Museum of the Southwest
Herb Rather: Watercolor
November 9 - December 31, 2000
The final artist of the series for 2000 Six X Six: Six Artists/Six Media is Lampasas, Texas, artist Herb Rather, a nationally known watercolorist. Holding two degrees from Rice University in architecture, Rather found his interest in art in the mid-1970s while enrolled in a watercolor class in Houston. (left: Brenham Beauty, 1997)
Rather has used fragments from his travels in his paintings ever since; many in this exhibition will be scenes from France. As the owner of a working ranch in Central Texas, Rather finds a vast array of subject matter at his own back door, and Victorian Era houses and historical buildings are favorite subjects. Architecture plays an important part in these watercolors as subject matter, and Rather has said, "I paint primarily for the great enjoyment the pursuit provides, for the technical challenges the process presents, and for the love of the subjects I choose to paint."
Rather appreciates the past and much of his work is concerned with relies that are either preserved or bits and pieces that remain of a time when craftsmanship and fine details were the norm. "The heritage of the past disappears almost without our being aware of our loss. I try to preserve some of these vanishing treasures, as well as the endless variety of nature." (left: Stairway to Yesterday, 1988)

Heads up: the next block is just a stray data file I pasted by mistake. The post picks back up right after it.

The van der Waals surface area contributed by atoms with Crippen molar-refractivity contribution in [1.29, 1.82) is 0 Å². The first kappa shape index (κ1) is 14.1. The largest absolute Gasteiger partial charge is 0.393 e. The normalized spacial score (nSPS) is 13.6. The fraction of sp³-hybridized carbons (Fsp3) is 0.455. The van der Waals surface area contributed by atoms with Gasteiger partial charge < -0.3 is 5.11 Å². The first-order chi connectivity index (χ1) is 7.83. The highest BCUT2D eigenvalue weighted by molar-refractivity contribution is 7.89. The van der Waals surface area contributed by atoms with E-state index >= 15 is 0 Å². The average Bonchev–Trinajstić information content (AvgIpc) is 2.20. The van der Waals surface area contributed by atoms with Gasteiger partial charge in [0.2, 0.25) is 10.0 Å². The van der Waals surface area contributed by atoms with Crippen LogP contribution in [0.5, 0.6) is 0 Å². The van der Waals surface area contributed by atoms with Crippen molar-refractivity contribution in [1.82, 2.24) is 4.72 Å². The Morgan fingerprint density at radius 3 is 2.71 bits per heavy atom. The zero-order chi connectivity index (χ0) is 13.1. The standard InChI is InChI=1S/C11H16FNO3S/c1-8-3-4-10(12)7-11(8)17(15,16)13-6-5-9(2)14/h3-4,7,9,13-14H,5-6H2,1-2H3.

Rather has been elected a signature member of the American Watercolor Society and the National Watercolor Society. His work is in many private and corporate collections including Methodist Hospital, Houston; Texas Commerce Bank, Dallas, Houston, and Austin; United States Automobile Association; U.S. Sen. Phil Gramm; Marathon Oil and the Hamman Foundation; among others. His work has appeared in numerous periodicals and book publications. Rather is associated with the Jack Meier Gallery, Houston; Newman Galleries, Philadelphia; and Metropolitan Gallery, Austin to name a few. (right: Finery, 1997)
Read more about the Museum of the Southwest in Resource Library Magazine
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